There’s much more to snow holidays than skiing, but to the uninitiated many non-skiing activities can seem pretty baffling. The good news is that ice canyoning is often much tamer than it sounds, kick-sledding isn’t that far removed from riding a scooter, and if you do want an adrenaline rush, you can get a quick and easy fix from snowrafting, no skills required. So, if you’ve ever wondered how to control a team of sled dogs, what type of raft is involved in ocean body rafting (none), and why it is worth having a go at ice fishing, read on.
One inflatable rubber dinghy + one snowy slope = a whole lot of fun. This is the simple equation behind snowrafting. Without wanting to turn this into a physics lesson, the combination of the low friction of the raft on the snow and the gravitational pull of the half-dozen or so passengers means that speeds of up to 50km/h can be reached on steeper slopes. There’s no means of braking, and only limited steering, but the good news is that it’s done on a specially prepared course with banked sides that guide the raft down to the bottom of the slope. Simply hold on and enjoy the ride!
Adrenaline factor: 9/10
Difficulty factor: 1/10
Where to try it: Beitostølen
If you’re the type who would normally eschew angling in favour of something more active, try considering ice-fishing as a chance to take in your surroundings fully. The principle is straightforward: choose a spot on a frozen lake, use an auger to drill a hole through the ice, insert your rod and sit back, preferably on a fold-away stool or similar. Provided you’ve wrapped up well – waterproof gloves are a must and a flask of hot tea or coffee is a nice little extra – you can enjoy soaking up the views and listening to the murmur of the breeze and the movements under the ice as you wait. Who knows, you may even catch a perch or a trout.
Adrenaline factor: 2/10
Difficulty factor: 4/10
Where to try it: Fefor, Ylläs
Play the word association game and a common response to ‘ice’ is ‘slippery’. Similarly, ‘deep’ or ‘steep’ would be perfectly acceptable responses to the word ‘canyon’. By this logic, ice canyoning sounds quite dangerous. However, like many sports, there’s a spectrum. Yes, it can involve helmets, crampons, ice axes and special clothing, but at the other end of the scale the only aids necessary are occasional rope ‘handrails’, making it more akin to winter walking. In this case, it’s the frozen waterfalls and the ice ‘caves’ that provide the wow factor, rather than navigating up/down/across them.
Adrenaline factor: 4/10 up to 10/10
Difficulty factor: 3/10 up to 10/10
Where to try (an easy version of) it: Hindsæter
Dog-sleds have largely been supplanted by snowmobiles, but dog-sledding has endured for the simple reason that it’s great fun. Before setting out, you’ll be taught the verbal commands – as a minimum you’ll need ‘start running’, ‘turn right’, ‘turn left’, ‘straight on’ and ‘stop’. ‘Faster’ is optional! The real fun starts when you set off – the dogs will pull you along at a steady speed of 12-15mph. Because they only require the occasional instruction, you can take in the scenery and look out for wildlife – with no noisy engine to scare them off, you may spot an elk or a fox as you glide along.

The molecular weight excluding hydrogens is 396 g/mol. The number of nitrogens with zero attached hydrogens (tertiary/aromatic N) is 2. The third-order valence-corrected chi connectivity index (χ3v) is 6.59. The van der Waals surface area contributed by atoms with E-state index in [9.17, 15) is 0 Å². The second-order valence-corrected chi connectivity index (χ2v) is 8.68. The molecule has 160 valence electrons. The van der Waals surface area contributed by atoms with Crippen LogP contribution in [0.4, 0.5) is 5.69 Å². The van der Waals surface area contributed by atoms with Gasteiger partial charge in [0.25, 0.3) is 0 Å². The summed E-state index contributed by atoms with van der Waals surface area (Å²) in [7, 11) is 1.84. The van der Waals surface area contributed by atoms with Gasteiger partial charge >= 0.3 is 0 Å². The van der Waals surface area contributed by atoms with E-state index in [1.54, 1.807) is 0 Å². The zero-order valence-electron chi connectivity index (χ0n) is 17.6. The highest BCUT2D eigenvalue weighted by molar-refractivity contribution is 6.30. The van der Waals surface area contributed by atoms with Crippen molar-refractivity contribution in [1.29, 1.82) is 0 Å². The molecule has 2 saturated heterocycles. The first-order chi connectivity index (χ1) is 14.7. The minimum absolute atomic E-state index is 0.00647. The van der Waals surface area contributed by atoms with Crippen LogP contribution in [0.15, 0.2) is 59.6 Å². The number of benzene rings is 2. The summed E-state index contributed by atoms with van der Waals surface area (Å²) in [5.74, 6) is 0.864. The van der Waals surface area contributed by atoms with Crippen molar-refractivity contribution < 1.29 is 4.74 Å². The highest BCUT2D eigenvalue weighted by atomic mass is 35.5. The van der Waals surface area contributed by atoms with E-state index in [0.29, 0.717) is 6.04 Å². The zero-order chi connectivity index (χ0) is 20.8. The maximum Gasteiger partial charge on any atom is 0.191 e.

Adrenaline factor: 6/10
Difficulty factor: 3/10
Where to try it: Ylläs, Sollia, Fefor, Beitostølen, Geilo, Blitzingen
OCEAN BODY RAFTING
This should come with a warning. Not because it’s dangerous (it is, in fact, rather sedate), but because of the potential for none-too-flattering photos. You see, there’s no raft as such, just a bright red insulated suit. Besides making you look like a giant lobster, this serves two purposes, keeping you warm and effortlessly afloat (there’s even a ‘pillow’ on which to rest your head as you gaze at the sky). The only exertion required on your part is jumping into the sea; after that, the tide does the rest, carrying you on at speeds of up to 7 knots (13km/h) while the safety boat follows on behind. So lie back and go with the flow. Literally.
Adrenaline factor: 3/10
Difficulty factor: 1/10
Where to try it: Hamn i Senja
Best described as a wooden seat attached to two long metal runners, kicksleds may not look like scooters, but they’ll take you back to your childhood, as the technique is virtually identical – you put one foot on one of the runners and use the other to push down on the ground to propel yourself along, steering by twisting the handlebar. Kicksleds are a common sight in Norway, Finland and Sweden, and work best on compacted snow. Use one to go on your ice-fishing trip and instantly you’ve got somewhere to sit while you wait for a fish to bite.
Adrenaline factor: 5/10
Difficulty factor: 2/10
Where to try it: Ylläs, Røros (Vintage Norway journey) and Kongsfjord (Around North Cape journey)
The quiet side of the mountain
You'll find details above of where you can try specific activities, but opt for virtually any of our holidays in the snow and you'll be able to try a range of non-skiing activities, including winter walking, snowshoeing, curling and horse-drawn sleigh rides; a list is included on each holiday page.
More about our holidays in the snow >